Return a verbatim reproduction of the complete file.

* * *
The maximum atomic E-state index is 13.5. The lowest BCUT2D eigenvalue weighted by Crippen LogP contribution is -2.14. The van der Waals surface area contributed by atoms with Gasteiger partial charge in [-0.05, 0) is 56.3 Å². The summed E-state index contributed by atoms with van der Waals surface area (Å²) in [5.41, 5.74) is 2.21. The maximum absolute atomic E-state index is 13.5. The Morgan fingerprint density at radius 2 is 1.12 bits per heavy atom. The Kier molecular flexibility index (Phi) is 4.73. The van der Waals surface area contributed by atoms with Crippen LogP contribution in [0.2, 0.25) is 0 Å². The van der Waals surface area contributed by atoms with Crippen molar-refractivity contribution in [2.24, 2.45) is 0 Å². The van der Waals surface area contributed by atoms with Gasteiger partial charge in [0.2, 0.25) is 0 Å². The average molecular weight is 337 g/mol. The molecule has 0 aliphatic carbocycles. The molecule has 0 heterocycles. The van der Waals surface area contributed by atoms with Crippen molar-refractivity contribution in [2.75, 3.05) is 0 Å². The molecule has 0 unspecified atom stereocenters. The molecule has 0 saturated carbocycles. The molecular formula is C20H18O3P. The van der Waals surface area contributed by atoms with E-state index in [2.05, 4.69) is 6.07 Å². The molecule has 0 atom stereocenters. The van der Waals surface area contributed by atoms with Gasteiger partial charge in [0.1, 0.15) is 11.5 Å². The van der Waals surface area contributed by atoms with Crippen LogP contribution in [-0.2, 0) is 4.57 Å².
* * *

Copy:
The maximum atomic E-state index is 13.5. The lowest BCUT2D eigenvalue weighted by Crippen LogP contribution is -2.14. The van der Waals surface area contributed by atoms with Gasteiger partial charge in [-0.05, 0) is 56.3 Å². The summed E-state index contributed by atoms with van der Waals surface area (Å²) in [5.41, 5.74) is 2.21. The maximum absolute atomic E-state index is 13.5. The Morgan fingerprint density at radius 2 is 1.12 bits per heavy atom. The Kier molecular flexibility index (Phi) is 4.73. The van der Waals surface area contributed by atoms with Crippen LogP contribution in [0.2, 0.25) is 0 Å². The van der Waals surface area contributed by atoms with Crippen molar-refractivity contribution in [2.24, 2.45) is 0 Å². The van der Waals surface area contributed by atoms with Gasteiger partial charge in [0.2, 0.25) is 0 Å². The average molecular weight is 337 g/mol. The molecule has 0 aliphatic carbocycles. The molecule has 0 heterocycles. The van der Waals surface area contributed by atoms with Crippen molar-refractivity contribution in [2.75, 3.05) is 0 Å². The molecule has 0 unspecified atom stereocenters. The molecule has 0 saturated carbocycles. The molecular formula is C20H18O3P. The van der Waals surface area contributed by atoms with E-state index in [2.05, 4.69) is 6.07 Å². The molecule has 0 atom stereocenters. The van der Waals surface area contributed by atoms with Gasteiger partial charge in [0.1, 0.15) is 11.5 Å². The van der Waals surface area contributed by atoms with Crippen LogP contribution in [-0.2, 0) is 4.57 Å².